Description: Background: A 2012 systematic review on HIV screening for the U.S. Preventive Services Task Force (USPSTF) found strong evidence that antiretroviral therapy (ART) is associated with improved clinical outcomes in persons with CD4+ T helper cell (CD4) counts less than 500 cells/mm3 and substantially decreases risk of HIV transmission, with certain antiretroviral agents potentially associated with long-term cardiovascular harms. The USPSTF previously found HIV screening tests to be highly accurate. Purpose: To systematically update the 2012 USPSTF review on screening for HIV in adolescents and adults, focusing on research gaps identified in the prior review. Data Sources: We searched the Cochrane Central Register of Controlled Trials, the Cochrane Database of Systematic Reviews, and MEDLINE (2012 to June 2018) and manually reviewed reference lists, with surveillance through January 2019. Study Selection: Randomized, controlled trials (RCTs) and controlled observational studies on benefits and harms of screening versus no screening and on the yield of screening at different intervals; the effects of earlier versus later initiation of ART; and long-term (≥2 years) harms of ART. Data Extraction: One investigator abstracted data and a second investigator checked data abstraction for accuracy. Two investigators independently assessed study quality using methods developed by the USPSTF. Data Synthesis (Results): We did not identify any studies on benefits or harms of HIV screening versus no screening, or on the yield of repeat versus one-time screening or of screening at different intervals. Two new RCTs conducted completely or partially in low-resource settings found initiation of ART in persons with CD4 counts greater than 500 cells/mm3 associated with lower risk of composite clinical outcomes (mortality, AIDS-defining events, or serious non-AIDS events) (relative risk [RR], 0.44 [95% confidence interval (CI), 0.31 to 0.63] and RR, 0.57 [95% CI, 0.35 to 0.95]); early initiation of ART was not associated with increased risk of cardiovascular events. A large observational study also found initiation of ART in persons in high-resource settings with CD4 counts greater than 500 cells/mm3 to be associated with reduced risk of mortality or AIDS events, although the magnitude of effect was smaller. New evidence regarding the association between abacavir use and increased risk of cardiovascular events was inconsistent, and certain antiretroviral regimens were associated with increased risk of long-term neuropsychiatric, renal, hepatic, and bone adverse events. Limitations: Only English-language articles were included. Observational studies were included. Studies conducted in resource-poor settings were included, which might limit applicability to general screening in the United States. Conclusions: New evidence extends effectiveness of ART to asymptomatic persons with CD4 counts greater than 500 cells/mm3. Certain ART regimens may be associated with long-term cardiovascular, neuropsychiatric, hepatic, renal, or bone harms, but early initiation of ART is not associated with increased risk of cardiovascular events. Research is needed to inform optimal screening intervals.

Screening for HIV Infection in Pregnant Women [Entered Retrospectively]


Public Report Complete
Statistics: 36 Studies, 5 Key Questions, 1 Extraction Form,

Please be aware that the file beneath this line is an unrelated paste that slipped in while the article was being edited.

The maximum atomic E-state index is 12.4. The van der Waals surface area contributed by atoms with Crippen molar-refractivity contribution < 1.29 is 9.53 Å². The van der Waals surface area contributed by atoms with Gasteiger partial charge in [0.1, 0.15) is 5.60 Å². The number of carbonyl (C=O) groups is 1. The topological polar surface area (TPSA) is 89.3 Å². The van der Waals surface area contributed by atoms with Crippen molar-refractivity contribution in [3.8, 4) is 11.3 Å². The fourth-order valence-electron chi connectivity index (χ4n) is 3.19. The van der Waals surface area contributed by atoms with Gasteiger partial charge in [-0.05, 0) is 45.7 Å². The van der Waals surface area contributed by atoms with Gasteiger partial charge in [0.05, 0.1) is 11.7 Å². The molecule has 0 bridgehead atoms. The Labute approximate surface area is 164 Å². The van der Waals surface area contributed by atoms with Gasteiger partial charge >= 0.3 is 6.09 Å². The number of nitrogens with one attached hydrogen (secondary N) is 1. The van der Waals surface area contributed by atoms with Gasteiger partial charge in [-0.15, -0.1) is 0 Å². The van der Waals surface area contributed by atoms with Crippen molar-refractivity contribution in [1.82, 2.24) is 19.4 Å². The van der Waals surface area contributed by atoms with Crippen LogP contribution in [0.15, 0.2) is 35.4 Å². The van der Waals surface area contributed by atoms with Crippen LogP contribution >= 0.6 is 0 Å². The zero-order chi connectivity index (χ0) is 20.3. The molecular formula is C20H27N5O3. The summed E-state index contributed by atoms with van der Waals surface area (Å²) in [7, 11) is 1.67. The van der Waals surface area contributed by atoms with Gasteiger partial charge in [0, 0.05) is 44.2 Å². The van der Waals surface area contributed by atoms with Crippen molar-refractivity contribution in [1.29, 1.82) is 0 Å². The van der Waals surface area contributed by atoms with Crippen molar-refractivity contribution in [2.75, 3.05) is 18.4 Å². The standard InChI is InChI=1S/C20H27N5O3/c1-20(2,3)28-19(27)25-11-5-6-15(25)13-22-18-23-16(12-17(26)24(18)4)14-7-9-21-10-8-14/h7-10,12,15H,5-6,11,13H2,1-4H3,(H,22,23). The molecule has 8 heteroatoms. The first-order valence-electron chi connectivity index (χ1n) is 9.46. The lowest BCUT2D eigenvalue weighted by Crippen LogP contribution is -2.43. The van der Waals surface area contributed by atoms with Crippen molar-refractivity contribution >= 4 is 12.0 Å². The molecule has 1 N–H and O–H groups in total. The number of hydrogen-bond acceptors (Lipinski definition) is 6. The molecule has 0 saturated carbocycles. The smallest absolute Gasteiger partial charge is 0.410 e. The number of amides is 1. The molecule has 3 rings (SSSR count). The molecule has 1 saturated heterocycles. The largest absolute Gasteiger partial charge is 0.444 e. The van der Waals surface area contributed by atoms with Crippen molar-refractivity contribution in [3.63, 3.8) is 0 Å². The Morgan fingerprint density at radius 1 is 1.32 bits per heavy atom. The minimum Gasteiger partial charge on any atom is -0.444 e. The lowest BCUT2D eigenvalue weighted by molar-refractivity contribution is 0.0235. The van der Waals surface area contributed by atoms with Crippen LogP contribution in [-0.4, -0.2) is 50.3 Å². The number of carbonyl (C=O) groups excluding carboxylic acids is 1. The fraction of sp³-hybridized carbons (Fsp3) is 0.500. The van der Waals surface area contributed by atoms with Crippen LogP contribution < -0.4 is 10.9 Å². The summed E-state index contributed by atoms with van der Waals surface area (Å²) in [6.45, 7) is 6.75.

Date Created: Jul 11, 2019 07:22PM
Description: Structured Abstract Background: A 2012 systematic review on HIV screening for the U.S. Preventive Services Task Force (USPSTF) found strong evidence that antiretroviral therapy (ART) greatly decreases the risk of mother-to-child HIV transmission but that use of ART may be associated with increased risk of preterm delivery. The USPSTF previously found HIV screening tests to be highly accurate. Purpose: To systematically update the 2012 USPSTF review on HIV screening in pregnancy, focusing on research gaps identified in the prior review. Data Sources: We searched the Cochrane Central Register of Controlled Trials, the Cochrane Database of Systematic Reviews, and MEDLINE (2012 to June 2018) and manually reviewed reference lists, with surveillance through January 25, 2019. Study Selection: We selected randomized, controlled trials (RCTs) and cohort studies of pregnant women that reported risk of mother-to-child transmission or maternal or infant harms associated with prenatal HIV screening or ART during pregnancy. Data Extraction: One investigator abstracted data and a second investigator checked data abstraction for accuracy. Two investigators independently assessed study quality using methods developed by the USPSTF. Data Synthesis (Results): We identified no studies on the benefits or harms of prenatal HIV screening versus no screening, or on the yield of repeat versus one-time screening or screening at different intervals. One new RCT and five new cohort studies were consistent with the 2012 USPSTF review in finding combination ART highly effective at reducing the risk of mother-to-child transmission of HIV infection, especially if started early in pregnancy (rate of mother-to-child transmission <1%). As in the prior USPSTF review, one new RCT and several observational studies found certain ART regimens associated with increased risk of preterm delivery without increased risk of low birth weight. One RCT conducted in Africa found prenatal tenofovir-based ART associated with very preterm delivery and early infant death versus zidovudine-based ART, but the trial had methodological limitations. Prenatal exposure to most currently recommended ART drugs was not associated with increased risk of overall birth defects, but limited evidence found certain ART agents and regimens associated with increased risk of congenital abnormalities, cardiac anomalies, and echocardiographic changes, with no association with adverse neurodevelopmental outcomes. Evidence on long-term maternal harms associated with short-term exposure to ART during pregnancy remains limited, with some evidence of short-term harms. Limitations: Only English-language articles were included. Observational studies were included. Studies conducted in resource-poor settings were included, which might limit applicability to screening in the United States. Conclusions: Combination ART is highly effective at reducing risk of mother-to-child HIV transmission. The USPSTF previously determined that avoidance of breastfeeding and Caesarean delivery in women with HIV ribonucleic acid levels greater than 1,000 copies/mL near the time of delivery is also effective at reducing mother-to-child transmission, and that prenatal screening is accurate at diagnosing HIV infection. Use of certain ART regimens during pregnancy is associated with increased risk of preterm delivery and may be associated with other adverse pregnancy outcomes. Although more evidence is required to better understand short- and long-term maternal and infant harms, selection of ART regimens may help mitigate or reduce harms.